TBILISI, DFWatch–A court in Georgia on Friday found the country’s former president Mikheil Saakashvili guilty of abuse of power and sentenced him to three years in jail.
The sentence, which was passed in absentia, was initially four years, but the term was curtailed due to an amnesty law. Saakashvili was also barred from holding higher office in the state for a further year and a half.
The abuse of power Saakashvili was sentenced for occurred in 2008, when he pardoned several police officers who were implicated in the murder of a young bank employee two years prior. The Girgvliani murder in January, 2006 sparked public outrage and led to the drastic drop in the popularity of then President Saakashvili and his United National Movement.
Later, he admitted that the case was effectively a “black stain” on his reputation which he felt partly responsible for. (See more details of this high-profile case here.)
However, the verdict passed Friday by Tbilisi City Court stirred much controversy as Saakashvili himself as well as his supporters and independent observers deem the pardon of convicts as being within the constitutionally guaranteed powers of the president, for which he can’t be prosecuted, only bear political responsibility. They therefore regard Friday’s verdict as politically motivated.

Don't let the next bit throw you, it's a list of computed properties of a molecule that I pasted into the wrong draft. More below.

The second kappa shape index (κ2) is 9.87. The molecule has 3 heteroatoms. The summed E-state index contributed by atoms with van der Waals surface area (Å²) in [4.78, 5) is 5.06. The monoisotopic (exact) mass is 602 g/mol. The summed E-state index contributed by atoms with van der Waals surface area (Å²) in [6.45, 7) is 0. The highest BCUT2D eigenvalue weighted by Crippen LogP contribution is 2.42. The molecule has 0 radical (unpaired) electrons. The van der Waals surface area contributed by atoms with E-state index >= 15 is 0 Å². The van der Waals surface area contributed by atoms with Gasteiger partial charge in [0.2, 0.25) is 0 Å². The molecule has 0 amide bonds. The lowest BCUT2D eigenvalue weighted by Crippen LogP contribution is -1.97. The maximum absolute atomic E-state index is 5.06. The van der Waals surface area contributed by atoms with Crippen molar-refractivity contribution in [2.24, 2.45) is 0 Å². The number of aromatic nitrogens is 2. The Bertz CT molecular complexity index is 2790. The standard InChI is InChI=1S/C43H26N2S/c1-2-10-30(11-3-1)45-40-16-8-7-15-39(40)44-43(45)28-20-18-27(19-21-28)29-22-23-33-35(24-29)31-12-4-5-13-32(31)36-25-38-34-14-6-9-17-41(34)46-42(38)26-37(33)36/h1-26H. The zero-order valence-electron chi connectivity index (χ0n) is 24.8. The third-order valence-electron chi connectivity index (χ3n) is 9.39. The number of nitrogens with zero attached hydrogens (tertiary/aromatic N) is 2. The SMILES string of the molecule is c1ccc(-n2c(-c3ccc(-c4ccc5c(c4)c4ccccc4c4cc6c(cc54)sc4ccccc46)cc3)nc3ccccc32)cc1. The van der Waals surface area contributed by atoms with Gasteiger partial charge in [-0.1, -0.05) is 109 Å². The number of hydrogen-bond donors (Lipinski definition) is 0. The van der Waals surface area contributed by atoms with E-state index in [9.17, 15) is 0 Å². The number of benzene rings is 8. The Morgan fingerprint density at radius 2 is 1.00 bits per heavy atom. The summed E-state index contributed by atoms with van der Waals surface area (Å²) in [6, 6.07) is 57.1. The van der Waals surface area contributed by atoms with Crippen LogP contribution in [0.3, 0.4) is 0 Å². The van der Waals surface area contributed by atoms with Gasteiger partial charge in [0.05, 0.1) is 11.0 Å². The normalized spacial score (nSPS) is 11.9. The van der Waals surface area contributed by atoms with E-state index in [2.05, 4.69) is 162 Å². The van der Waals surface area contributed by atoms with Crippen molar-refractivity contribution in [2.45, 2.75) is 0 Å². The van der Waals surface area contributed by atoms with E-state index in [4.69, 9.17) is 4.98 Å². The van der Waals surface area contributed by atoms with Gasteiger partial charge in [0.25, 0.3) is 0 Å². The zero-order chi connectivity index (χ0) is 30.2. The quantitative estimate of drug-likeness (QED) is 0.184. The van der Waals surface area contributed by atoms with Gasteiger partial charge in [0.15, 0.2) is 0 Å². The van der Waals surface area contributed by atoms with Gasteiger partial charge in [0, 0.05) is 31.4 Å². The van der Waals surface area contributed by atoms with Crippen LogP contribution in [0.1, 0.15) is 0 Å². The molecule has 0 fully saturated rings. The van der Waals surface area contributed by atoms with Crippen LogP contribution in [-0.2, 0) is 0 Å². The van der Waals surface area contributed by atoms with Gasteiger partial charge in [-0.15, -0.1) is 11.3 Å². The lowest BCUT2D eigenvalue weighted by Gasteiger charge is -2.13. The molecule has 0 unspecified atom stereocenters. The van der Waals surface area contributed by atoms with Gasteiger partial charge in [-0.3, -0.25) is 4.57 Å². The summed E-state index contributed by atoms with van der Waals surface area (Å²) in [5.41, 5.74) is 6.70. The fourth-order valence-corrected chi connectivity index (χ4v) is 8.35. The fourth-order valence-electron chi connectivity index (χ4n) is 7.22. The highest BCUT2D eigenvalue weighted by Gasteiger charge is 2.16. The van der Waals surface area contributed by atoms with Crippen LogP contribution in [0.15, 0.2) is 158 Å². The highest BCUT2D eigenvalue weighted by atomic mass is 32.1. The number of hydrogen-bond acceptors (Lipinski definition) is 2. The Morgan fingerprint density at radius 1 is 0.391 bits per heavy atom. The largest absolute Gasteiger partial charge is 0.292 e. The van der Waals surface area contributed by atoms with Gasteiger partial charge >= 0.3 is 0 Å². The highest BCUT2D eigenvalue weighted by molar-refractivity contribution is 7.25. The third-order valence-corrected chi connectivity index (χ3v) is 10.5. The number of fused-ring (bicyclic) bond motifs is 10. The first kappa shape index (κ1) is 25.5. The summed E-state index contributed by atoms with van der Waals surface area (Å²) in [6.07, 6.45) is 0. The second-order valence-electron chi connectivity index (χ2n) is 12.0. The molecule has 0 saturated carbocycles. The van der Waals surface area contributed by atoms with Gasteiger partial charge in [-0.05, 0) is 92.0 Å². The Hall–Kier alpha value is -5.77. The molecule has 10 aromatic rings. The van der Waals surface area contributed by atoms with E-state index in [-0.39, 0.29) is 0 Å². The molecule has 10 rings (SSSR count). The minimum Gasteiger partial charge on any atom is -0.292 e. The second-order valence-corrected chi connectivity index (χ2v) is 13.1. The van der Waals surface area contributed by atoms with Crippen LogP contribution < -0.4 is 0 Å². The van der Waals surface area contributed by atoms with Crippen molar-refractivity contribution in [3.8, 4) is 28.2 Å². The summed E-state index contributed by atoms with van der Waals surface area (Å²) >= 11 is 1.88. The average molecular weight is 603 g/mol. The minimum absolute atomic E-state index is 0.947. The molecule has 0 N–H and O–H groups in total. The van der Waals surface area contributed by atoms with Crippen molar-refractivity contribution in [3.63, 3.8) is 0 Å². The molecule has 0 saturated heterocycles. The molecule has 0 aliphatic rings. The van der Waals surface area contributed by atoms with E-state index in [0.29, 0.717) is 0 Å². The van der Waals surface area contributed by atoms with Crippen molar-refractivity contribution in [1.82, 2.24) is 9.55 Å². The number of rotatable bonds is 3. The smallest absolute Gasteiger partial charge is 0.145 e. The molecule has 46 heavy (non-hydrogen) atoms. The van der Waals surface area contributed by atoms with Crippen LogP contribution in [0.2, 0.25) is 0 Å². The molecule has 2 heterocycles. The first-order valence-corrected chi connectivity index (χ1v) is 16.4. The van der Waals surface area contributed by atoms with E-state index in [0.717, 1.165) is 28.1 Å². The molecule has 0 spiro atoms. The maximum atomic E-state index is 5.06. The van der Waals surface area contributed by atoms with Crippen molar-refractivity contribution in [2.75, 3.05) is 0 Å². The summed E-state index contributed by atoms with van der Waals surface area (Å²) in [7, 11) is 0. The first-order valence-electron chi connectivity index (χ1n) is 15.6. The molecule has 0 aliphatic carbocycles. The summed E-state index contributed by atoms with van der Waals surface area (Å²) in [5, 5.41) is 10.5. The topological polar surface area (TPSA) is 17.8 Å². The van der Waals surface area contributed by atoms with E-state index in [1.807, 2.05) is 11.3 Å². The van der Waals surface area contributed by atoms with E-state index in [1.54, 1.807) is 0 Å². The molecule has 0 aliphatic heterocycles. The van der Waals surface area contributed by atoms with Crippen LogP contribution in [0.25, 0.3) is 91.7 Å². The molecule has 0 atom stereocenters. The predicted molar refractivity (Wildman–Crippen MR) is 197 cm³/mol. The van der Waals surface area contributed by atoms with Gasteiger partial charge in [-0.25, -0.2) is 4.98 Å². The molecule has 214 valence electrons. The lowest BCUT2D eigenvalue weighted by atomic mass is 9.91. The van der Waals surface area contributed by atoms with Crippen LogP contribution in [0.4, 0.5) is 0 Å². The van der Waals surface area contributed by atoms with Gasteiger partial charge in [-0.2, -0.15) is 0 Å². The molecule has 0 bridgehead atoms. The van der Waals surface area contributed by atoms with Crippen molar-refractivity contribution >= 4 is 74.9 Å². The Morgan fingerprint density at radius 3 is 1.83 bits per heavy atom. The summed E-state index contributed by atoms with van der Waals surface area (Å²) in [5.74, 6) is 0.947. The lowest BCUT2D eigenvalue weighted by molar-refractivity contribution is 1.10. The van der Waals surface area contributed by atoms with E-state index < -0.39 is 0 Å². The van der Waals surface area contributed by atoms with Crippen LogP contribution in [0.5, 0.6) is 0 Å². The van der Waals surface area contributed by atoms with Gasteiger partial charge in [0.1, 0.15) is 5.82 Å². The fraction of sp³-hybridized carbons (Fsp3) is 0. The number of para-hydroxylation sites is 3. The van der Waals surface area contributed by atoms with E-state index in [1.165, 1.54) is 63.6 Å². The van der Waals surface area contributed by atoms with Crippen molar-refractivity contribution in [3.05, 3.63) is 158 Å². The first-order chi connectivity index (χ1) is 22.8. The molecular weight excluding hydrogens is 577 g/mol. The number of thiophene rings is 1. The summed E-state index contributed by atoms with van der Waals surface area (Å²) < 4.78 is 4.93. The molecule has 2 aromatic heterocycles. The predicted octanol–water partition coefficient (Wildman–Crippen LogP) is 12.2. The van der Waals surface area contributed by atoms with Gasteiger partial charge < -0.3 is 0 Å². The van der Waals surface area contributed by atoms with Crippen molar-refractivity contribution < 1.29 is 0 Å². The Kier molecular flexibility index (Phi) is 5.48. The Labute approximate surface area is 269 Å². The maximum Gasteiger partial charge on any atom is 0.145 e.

“The ‘decision’ by a Georgian court, which is under the complete control of the largest private individual shareholder of Gazprom, Ivanishvili, regarding myself is completely illegal and contradicts all the relevant international and national legal norms as well as common sense,” Saakashvili wrote on Facebook.
“To judge a president for using his right to pardon, which I applied to 133 former military service personnel and which is not limited in any way, testifies to the completely political character of this process.
“[…] But this “decision”, as well as the parallel legal process in Kyiv, clearly demonstrates that the oligarchic governments in both Ukraine and Georgia are working – in a synchronized and completely coordinated fashion with each other – against me as a leader of the fight against corruption, the oligarchs and robbing the people,” he said.
In this vein, incumbent President Giorgi Margvelashvili also criticized the court decision, yet acknowledging that his criticism applied not the case as such but to the specific fact that the president was being prosecuted for enjoying his exclusive right.
“We are looking for these days and can not find a precedent where the exclusive right of the President – to pardon someone, was been prosecuted in any jurisprudence […] Consequently, in the international view, not the case in general, but the persecution related to this article raises serious questions,” Giorgi Margvelashvili said to journalists commenting the case.
Georgia’s Prosecutor Office, however, stated that pardoning is not “an absolute right of the president.”
“The constitutional right to pardon does not mean that this right might be used […] for blanching the culprits over or for obstruction of justice,” prosecutor Irakli Nadareishvili said commenting the case.
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